Austin Diaper Bank launched a new initiative Friday to supply feminine hygiene products to any girl who needs them at Lanier High School and Burnet Middle School. The program called Bright Spot is in response to statistics from a study by the Always brand that found that  1 in 5 girls in the U.S. miss school because of a lack of tampons or pads.

Previously, teachers at the school were using their own money to supply girls with the products. Austin Diaper Bank expects to serve 300 students each month at Lanier and 100 at Burnet. Girls will be provided supplies for the day or for longer as well as asked if they have another family member who might need them.

“We are very grateful for the support Lanier High School is receiving from the Austin Diaper Bank,” said Principal Ryan Hopkins in a press release. “Period supplies are school supplies — they enable students to attend school and concentrate on learning without worrying about their personal hygiene.”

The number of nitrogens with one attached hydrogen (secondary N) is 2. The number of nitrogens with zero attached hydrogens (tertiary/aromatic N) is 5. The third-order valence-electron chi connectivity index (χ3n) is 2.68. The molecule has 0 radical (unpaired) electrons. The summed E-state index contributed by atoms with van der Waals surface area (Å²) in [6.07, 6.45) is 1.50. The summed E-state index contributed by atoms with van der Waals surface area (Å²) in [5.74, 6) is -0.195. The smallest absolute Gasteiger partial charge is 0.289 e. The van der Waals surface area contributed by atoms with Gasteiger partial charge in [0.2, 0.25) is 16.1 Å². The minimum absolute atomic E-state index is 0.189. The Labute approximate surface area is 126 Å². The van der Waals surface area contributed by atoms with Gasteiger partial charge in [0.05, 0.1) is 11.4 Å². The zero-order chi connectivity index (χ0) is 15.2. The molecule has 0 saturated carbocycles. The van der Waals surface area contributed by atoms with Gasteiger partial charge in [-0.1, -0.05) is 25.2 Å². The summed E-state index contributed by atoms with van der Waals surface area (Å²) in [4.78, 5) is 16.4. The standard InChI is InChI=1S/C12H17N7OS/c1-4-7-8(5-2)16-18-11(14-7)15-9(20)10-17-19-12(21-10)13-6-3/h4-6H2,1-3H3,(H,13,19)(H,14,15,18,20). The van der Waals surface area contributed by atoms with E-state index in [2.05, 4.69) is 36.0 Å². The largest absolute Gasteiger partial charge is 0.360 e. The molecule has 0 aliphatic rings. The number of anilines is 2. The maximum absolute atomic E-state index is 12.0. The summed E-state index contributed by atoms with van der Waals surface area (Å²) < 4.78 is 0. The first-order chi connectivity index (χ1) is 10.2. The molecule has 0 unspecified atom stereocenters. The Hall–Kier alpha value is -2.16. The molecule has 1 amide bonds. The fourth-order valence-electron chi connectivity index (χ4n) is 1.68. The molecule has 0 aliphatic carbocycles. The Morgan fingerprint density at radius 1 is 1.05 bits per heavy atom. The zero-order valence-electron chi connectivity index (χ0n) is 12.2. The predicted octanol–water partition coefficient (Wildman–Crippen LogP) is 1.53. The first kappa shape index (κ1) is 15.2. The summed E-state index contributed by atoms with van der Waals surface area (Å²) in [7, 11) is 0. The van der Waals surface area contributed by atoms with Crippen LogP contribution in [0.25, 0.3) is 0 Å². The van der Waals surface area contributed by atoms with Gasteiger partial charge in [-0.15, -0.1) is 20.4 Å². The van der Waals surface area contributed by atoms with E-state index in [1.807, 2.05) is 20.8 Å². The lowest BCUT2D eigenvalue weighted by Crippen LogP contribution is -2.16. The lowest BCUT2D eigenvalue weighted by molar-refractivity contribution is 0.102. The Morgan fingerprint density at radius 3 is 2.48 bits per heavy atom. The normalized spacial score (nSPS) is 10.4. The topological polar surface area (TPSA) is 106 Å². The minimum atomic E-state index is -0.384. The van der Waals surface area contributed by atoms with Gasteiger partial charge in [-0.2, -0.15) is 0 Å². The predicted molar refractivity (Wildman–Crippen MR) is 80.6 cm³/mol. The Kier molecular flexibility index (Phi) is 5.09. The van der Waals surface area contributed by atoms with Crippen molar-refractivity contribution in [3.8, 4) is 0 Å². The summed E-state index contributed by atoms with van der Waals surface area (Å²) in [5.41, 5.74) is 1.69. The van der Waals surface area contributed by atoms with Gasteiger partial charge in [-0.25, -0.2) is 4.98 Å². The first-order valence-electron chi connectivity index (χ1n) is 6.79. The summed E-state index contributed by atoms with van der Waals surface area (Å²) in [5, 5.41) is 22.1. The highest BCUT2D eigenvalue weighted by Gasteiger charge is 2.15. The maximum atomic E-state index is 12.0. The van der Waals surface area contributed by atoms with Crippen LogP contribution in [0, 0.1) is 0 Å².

Since last year, Austin Diaper Bank also has been supplying period products to the 35 community partners who receive its diapers.

People can donate feminine hygiene products to Austin Diaper Bank drop off locations as well as make monetary donations at www.austindiapers.org. $25 will supply products to five people.

Like diapers, feminine hygiene products are taxable products and also not something people can use federal assistance for such as the Supplemental Nutritional Assistance Program (SNAP) or Women, Infants and Children (WIC) program.

Kotex brand did a 2018 study of women and found that 20 percent of the respondents and 27 percent of low-income respondents have used other products such as toilet paper and socks when they cannot afford feminine hygiene products. And 24 percent of the respondents said that in the past year there have been times when they couldn't afford to purchase these products Those numbers go up to 34 percent in people making less than $30,000 a year.

The Bright Spot program has a champion in State Rep. Donna Howard (D-Austin). In addition to celebrating the launch of the program, she has introduced House Bill 311 to eliminate the sales tax on feminine hygiene products.